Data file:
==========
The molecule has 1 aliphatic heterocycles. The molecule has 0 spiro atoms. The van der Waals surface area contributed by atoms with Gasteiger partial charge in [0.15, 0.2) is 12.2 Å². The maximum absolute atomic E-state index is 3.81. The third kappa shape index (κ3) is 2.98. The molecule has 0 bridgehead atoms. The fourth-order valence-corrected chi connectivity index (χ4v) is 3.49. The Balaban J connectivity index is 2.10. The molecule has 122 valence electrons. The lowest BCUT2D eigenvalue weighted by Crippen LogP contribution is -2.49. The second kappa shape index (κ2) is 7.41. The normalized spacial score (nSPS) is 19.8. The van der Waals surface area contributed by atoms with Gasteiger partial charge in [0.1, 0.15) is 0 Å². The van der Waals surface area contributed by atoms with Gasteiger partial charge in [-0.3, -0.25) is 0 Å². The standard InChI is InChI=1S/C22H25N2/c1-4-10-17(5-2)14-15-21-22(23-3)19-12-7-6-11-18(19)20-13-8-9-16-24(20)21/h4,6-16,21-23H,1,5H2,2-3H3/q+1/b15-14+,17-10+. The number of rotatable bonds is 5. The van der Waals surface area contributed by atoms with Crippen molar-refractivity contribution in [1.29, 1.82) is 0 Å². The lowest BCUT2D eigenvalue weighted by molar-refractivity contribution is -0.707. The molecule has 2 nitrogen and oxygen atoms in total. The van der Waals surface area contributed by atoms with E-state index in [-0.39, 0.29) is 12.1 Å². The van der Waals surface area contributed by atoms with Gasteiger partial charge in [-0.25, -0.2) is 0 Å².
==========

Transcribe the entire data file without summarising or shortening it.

The molecule has 1 aliphatic heterocycles. The molecule has 0 spiro atoms. The van der Waals surface area contributed by atoms with Gasteiger partial charge in [0.15, 0.2) is 12.2 Å². The maximum absolute atomic E-state index is 3.81. The third kappa shape index (κ3) is 2.98. The molecule has 0 bridgehead atoms. The fourth-order valence-corrected chi connectivity index (χ4v) is 3.49. The Balaban J connectivity index is 2.10. The molecule has 122 valence electrons. The lowest BCUT2D eigenvalue weighted by Crippen LogP contribution is -2.49. The second kappa shape index (κ2) is 7.41. The normalized spacial score (nSPS) is 19.8. The van der Waals surface area contributed by atoms with Gasteiger partial charge in [0.1, 0.15) is 0 Å². The van der Waals surface area contributed by atoms with Gasteiger partial charge in [-0.3, -0.25) is 0 Å². The standard InChI is InChI=1S/C22H25N2/c1-4-10-17(5-2)14-15-21-22(23-3)19-12-7-6-11-18(19)20-13-8-9-16-24(20)21/h4,6-16,21-23H,1,5H2,2-3H3/q+1/b15-14+,17-10+. The number of rotatable bonds is 5. The van der Waals surface area contributed by atoms with Crippen molar-refractivity contribution in [1.29, 1.82) is 0 Å². The lowest BCUT2D eigenvalue weighted by molar-refractivity contribution is -0.707. The molecule has 2 nitrogen and oxygen atoms in total. The van der Waals surface area contributed by atoms with E-state index in [-0.39, 0.29) is 12.1 Å². The van der Waals surface area contributed by atoms with Gasteiger partial charge in [-0.25, -0.2) is 0 Å².